In 1976, the bishops started issuing guidance on voting.
In June 2018, there was a push by a minority of bishops to throw away the Forming Faithful Consciences Voter guide and replace it with something much more aligned with the teachings of Pope Francis.
That push came from Cardinal Blaise Cupich, Bishop John Stowe of Lexingon,
Bishop Michael Warfel of Great Falls-Billings, and Bishop Robert McElroy of San Diego.
Prophets in the desert, they made valiant efforts to dismantle the culture warrior’s guide to all things Catholic and to help Catholics embrace with greater understanding the teachings of Pope Francis.
There was certainly movement toward a more wholistic Francis approach in the 2019 version, but the bishops effectively excised language that would implicate them in failing to embrace his approach while writing over the rest by clinging to their long held priorities.
In the debate, Cardinal Blase J. Cupich of Chicago continued his 2018 push to amend the document to incorporate the entire paragraph from Pope Francis’ apostolic exhortation “Gaudete et Exultate“.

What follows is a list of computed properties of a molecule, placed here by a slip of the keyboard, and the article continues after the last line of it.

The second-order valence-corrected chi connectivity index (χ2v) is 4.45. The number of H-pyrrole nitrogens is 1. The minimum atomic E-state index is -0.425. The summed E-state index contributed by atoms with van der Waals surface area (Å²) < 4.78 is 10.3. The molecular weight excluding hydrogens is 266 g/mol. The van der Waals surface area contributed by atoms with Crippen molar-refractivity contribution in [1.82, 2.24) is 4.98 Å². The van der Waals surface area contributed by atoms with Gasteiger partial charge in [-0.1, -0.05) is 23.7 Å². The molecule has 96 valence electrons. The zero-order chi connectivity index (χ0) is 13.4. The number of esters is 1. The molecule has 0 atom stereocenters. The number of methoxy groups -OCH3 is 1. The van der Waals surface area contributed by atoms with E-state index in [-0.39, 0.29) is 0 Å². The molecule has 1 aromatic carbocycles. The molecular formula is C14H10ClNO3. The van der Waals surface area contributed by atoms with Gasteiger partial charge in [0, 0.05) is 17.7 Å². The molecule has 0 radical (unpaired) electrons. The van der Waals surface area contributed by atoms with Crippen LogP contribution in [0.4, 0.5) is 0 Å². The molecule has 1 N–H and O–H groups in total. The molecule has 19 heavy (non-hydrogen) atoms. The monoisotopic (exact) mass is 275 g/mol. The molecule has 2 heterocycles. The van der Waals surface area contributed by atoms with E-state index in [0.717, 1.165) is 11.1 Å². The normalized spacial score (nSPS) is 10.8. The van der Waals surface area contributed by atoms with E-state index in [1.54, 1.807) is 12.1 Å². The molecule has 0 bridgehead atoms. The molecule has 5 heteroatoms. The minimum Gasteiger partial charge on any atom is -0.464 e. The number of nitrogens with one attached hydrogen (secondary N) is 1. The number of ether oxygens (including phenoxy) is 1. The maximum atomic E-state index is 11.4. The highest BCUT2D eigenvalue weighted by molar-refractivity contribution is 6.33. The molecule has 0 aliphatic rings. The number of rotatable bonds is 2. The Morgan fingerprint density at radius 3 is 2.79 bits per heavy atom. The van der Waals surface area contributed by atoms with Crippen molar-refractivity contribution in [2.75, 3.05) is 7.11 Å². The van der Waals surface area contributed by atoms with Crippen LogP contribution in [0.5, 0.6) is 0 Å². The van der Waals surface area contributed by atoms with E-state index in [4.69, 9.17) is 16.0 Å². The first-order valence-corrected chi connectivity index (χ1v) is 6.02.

The other harmful ideological error is found in those who find suspect the social engagement of others, seeing it as superficial, worldly, secular, materialist, communist or populist. Or they relativize it, as if there are other more important matters, or the only thing that counts is one particular ethical issue or cause that they themselves defend. Our defence of the innocent unborn, for example, needs to be clear, firm and passionate, for at stake is the dignity of a human life, which is always sacred and demands love for each person, regardless of his or her stage of development. Equally sacred, however, are the lives of the poor, those already born, the destitute, the abandoned and the underprivileged, the vulnerable infirm and elderly exposed to covert euthanasia, the victims of human trafficking, new forms of slavery, and every form of rejection. We cannot uphold an ideal of holiness that would ignore injustice in a world where some revel, spend with abandon and live only for the latest consumer goods, even as others look on from afar, living their entire lives in abject poverty.